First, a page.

An example of a logical architecture consistent with some embodiments is shown in FIG. 1. Some embodiments include a demilitarized zone (DMZ) 12, a Hadoop file system (HDFS) layer 14, and an execution engine 16, each of which may communicate with one another via one or more networks, such as a secure local area network or in some cases, the Internet, using protocols such as Internet Protocol (IP) and Transport Control Protocol (TCP). In some cases, the DMZ hosts a key management server (KMS) 18 with a key store having a plurality of encryption keys by which data is encrypted in the HDFS, e.g., by the data owner.

In some cases, the HDFS layer may distribute workload data across a plurality of computing nodes on a plurality of computing devices, with data stored redundantly on different computing devices in case one device fails. Other embodiments may use other distributed filesystems, like PVFS, Lustre, or GFS. Some embodiments may store filesystem metadata and workload (application) data separately, e.g., with the metadata stored on a NameNode and workload data stored on DataNodes. The NameNode may store a filesystem namespace tree hierarchy and a mapping of data blocks to the DataNodes. Some embodiments may include a single NameNode and more than 10, more than 100, or more than 1,000 DataNodes.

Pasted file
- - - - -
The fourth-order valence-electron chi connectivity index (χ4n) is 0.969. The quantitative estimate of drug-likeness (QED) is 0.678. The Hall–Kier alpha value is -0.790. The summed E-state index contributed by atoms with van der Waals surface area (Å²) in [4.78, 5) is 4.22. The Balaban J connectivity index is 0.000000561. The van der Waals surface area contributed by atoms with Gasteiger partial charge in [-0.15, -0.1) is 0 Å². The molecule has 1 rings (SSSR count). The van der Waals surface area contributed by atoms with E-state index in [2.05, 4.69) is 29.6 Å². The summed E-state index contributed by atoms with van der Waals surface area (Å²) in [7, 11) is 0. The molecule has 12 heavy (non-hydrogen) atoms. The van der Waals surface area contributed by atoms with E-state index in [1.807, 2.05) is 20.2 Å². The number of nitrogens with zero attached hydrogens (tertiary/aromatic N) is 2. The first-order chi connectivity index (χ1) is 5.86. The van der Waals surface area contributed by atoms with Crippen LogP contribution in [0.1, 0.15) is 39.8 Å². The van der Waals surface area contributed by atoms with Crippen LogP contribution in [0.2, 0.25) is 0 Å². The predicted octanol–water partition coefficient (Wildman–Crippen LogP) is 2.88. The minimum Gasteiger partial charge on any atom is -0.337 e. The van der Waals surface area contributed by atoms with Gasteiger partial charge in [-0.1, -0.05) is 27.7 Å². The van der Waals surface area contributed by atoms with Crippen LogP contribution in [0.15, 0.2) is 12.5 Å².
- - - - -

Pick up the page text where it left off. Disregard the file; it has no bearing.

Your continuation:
In some cases, the execution engine 16 may perform operations on the workload data specified in a job, such as mapping operations or reducing operations. In some embodiments, the execution engine is MapReduce or Tez™. Some embodiments may perform mapping operations in which filtering or sorting is performed concurrently on different subsets of the workload data by different computing nodes. Some embodiments may perform reducing operations by which the results of the mapping operations are aggregated or otherwise summarized, e.g., again with concurrent operations on different subsets of the results with different computing nodes in a cluster.